US 3345886 A
Description (OCR text may contain errors)
Oct. 10, 1967 W. 0. JENNINGS ETAL INDEXING DEVICES Filed May 25, 1965 the drawing.
United States Patent Claims priority, application Great Britain, May 27, 1964,
21,933/64' 4 Claims. (Cl. 74-826) This invention relates to indexing devices, that is to say, devices in which one part can be displaced relative to another through discrete intervals.
One common form of such device is the division plate which has one or more concentric rows of occurately spaced holes capable of registering with a fixed pin and it has been proposed to construct a division plate by securing a row of spheres of equal diameter in a circular groove which they just fill, but it is difficult to ensure accurate register with a pin or the like. It has further been proposed to construct an indexing device of two discs each bearing a circle of very accurately formed serrations of equal spacing, the serrations on one disc fitting closely with those on the other. This construction is potentially capable of very high accuracy but is expensive to manufacture.
An object of the present invention is to provide an indexing device which while capable of high accuracy and rapid setting can be produced cheaply because only a relatively small amount of high precision machining is required.
According to the present invention there is provided an indexing device comprising two relatively displaceable members each carrying at least one row of contiguous but discrete index members received in a groove and presenting a uniform series of part spherical surfaces facing outwardly of such groove, the grooves in the two displaceable members being formed in confronting surfaces of these members and in alignment so that the spherical surfaces of the two rows of index members intermesh.
The indexing members are preferably spheres and to enable them to intermesh the spheres must project sufficiently from the general surface of the part carrying them but by a distance less than the sphere radius.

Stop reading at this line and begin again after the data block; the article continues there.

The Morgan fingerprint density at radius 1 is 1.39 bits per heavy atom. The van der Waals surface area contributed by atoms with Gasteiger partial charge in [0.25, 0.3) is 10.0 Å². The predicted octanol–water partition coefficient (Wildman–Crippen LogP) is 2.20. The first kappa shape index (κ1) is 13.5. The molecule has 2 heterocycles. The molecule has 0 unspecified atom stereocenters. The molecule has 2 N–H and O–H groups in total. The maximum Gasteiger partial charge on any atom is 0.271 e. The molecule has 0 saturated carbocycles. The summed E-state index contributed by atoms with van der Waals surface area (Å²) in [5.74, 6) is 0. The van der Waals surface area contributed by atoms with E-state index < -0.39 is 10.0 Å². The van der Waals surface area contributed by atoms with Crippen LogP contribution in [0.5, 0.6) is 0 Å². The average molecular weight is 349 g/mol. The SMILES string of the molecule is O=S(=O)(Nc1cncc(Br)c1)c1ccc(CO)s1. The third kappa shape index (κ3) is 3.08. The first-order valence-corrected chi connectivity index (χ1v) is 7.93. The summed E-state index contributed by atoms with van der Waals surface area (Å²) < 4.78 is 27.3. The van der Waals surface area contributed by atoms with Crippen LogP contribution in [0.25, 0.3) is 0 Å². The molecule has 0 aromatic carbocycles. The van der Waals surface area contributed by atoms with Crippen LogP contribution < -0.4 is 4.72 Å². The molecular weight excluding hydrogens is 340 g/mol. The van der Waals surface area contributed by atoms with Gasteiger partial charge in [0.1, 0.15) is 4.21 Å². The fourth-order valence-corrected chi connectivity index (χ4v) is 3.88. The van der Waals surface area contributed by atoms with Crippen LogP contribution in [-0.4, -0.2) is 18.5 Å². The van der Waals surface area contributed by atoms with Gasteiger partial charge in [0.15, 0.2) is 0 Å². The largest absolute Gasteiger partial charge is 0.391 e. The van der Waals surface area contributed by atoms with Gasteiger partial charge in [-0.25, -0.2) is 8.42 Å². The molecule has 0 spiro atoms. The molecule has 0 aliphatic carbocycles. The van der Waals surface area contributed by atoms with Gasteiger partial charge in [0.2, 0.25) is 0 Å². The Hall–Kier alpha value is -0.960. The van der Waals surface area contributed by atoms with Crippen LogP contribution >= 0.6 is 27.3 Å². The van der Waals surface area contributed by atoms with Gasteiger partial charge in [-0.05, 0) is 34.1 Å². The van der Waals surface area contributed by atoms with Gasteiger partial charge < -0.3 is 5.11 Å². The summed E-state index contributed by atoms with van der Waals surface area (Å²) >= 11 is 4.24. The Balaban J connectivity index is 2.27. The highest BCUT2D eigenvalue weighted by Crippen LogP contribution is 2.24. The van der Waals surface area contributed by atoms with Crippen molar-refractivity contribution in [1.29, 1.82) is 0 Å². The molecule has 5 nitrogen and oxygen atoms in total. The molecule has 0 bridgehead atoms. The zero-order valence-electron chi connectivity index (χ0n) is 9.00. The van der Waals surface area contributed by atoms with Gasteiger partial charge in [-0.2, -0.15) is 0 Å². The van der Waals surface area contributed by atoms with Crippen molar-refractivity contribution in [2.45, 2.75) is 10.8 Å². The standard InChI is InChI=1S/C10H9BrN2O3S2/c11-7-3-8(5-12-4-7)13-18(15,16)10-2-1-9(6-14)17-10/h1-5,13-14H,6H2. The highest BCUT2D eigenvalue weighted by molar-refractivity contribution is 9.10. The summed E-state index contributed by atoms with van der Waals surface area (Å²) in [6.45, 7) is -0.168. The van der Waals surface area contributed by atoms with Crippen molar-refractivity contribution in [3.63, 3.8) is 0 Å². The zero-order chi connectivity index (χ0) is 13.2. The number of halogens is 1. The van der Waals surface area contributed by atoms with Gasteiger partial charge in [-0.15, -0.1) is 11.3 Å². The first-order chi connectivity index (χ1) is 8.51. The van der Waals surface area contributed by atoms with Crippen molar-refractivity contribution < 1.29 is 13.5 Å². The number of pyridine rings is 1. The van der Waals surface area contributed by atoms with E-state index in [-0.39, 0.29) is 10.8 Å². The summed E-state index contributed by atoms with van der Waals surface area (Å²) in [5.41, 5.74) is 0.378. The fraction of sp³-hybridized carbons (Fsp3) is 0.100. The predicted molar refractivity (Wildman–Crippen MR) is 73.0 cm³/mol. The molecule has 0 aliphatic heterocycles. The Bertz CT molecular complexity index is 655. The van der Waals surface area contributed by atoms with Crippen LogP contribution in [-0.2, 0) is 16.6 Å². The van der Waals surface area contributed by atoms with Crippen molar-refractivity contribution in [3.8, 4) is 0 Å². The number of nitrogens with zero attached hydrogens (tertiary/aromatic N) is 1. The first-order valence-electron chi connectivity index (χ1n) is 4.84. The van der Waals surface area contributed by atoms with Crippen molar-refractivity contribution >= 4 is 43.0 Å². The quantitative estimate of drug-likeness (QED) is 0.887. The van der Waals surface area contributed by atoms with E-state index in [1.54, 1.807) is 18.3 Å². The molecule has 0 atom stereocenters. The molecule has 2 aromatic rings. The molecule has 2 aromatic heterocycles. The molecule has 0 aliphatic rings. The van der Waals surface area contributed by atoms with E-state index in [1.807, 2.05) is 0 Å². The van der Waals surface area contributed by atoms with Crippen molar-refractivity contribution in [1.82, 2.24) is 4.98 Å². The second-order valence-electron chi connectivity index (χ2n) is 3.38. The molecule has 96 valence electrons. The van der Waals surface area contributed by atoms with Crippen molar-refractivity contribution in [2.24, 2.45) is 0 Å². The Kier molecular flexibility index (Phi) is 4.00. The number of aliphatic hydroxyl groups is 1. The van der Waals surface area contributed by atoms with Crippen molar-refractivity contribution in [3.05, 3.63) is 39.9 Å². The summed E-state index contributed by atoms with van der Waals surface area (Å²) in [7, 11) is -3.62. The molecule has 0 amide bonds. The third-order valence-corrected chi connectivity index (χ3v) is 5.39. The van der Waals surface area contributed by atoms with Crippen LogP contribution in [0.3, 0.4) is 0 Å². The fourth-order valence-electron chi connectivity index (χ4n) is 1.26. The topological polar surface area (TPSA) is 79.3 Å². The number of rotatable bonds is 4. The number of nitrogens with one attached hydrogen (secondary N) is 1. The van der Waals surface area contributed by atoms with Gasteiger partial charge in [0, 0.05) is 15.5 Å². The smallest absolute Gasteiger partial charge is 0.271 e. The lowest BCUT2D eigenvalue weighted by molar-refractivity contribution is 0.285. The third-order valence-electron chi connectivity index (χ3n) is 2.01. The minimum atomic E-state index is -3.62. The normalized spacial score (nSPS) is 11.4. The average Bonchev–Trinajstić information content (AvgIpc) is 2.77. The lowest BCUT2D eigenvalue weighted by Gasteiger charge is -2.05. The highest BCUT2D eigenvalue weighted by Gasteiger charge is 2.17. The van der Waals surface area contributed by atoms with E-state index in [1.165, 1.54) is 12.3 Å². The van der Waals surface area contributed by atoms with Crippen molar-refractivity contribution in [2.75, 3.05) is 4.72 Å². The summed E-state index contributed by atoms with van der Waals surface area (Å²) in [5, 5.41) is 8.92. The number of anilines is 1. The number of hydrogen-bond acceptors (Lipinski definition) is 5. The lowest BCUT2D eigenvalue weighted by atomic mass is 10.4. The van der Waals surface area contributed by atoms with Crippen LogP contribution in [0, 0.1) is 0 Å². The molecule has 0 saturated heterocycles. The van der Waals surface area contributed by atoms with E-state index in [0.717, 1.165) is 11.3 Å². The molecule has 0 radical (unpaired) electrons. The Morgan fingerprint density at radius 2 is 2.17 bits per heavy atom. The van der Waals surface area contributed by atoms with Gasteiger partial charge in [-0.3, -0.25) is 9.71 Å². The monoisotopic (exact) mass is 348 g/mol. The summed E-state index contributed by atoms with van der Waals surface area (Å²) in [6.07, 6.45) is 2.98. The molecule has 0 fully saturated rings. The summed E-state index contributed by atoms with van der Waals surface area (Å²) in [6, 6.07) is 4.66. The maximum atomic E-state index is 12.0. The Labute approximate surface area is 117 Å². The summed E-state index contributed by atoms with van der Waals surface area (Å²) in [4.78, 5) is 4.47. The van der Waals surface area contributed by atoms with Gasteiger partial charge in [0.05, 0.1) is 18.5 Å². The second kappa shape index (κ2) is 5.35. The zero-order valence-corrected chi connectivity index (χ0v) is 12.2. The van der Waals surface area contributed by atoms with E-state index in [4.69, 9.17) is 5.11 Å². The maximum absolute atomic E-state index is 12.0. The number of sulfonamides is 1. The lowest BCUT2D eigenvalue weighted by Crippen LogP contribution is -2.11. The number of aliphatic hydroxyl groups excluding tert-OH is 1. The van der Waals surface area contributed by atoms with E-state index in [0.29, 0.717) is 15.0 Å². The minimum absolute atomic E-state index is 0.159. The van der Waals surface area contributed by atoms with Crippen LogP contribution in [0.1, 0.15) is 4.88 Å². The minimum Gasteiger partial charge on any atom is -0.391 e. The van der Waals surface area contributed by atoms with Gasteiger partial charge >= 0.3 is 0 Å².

In a preferred form of embodiment of the invention the spheres are suitably retained between a cylindrical surface and a conical surface so that a groove with one inclined side is formed, tapering towards its mouth. The sides of the grooves are formed in separate members which can be axially adjusted so that the inclined side forces the spheres against the cylindrical side. The latter needs to be made. to a very high degree of accuracy, but the other side only to a high class standard of workmanship. Steel balls manufactured for ball bearings form a convenient, easily available and cheap source of sphere ofrequisite accuracy and quality. They are commercially available, correct in diameter to a few micro inches and they can be selected to a still higher degree of equality. The various features and advantages of the invention will be apparent from the following description of an exemplary embodiment of the invention which is illustrated in The drawing shows a section through an indexing table that may be used with the same accuracy with its axis horizontal as vertical. The table comprises two relatively rotatable parts or members indicated generally by references 11, 12. Each part is recessed to hold a ring of close packed steel bearing balls 13, 14 selected for equality of size which serve as the indexing memebrs. The ring 13 is restrained by an upstanding rim 15 and the ring 14 by a rim 16. The internal surface of each rim is worked very accurately to a cylindrical form. As shown, the rims 15, 16 are integral with the parts 11, 12, but if convenient the rims could be made as separate annuli and be bolted to the parts 11, 12. In order fully to restrain the spheres in their required positions complementary means to the rims 15, 16 are provided.,These are annuli 17, 13. The rims 15, 16 and the annuli 17, 18, form opposite side walls of grooves in the parts 11, 12. The annuli 17, 18 are formed, as shown, with their outer surfaces conical, so that when bolted to the parts 11, 12 respectively the conical faces bear against the rings of balls 13, 14, performing the dual purpose of holding them in contact with the rims 15, 16 and preventing them from being axially dislodged relative to the parts 11, 12.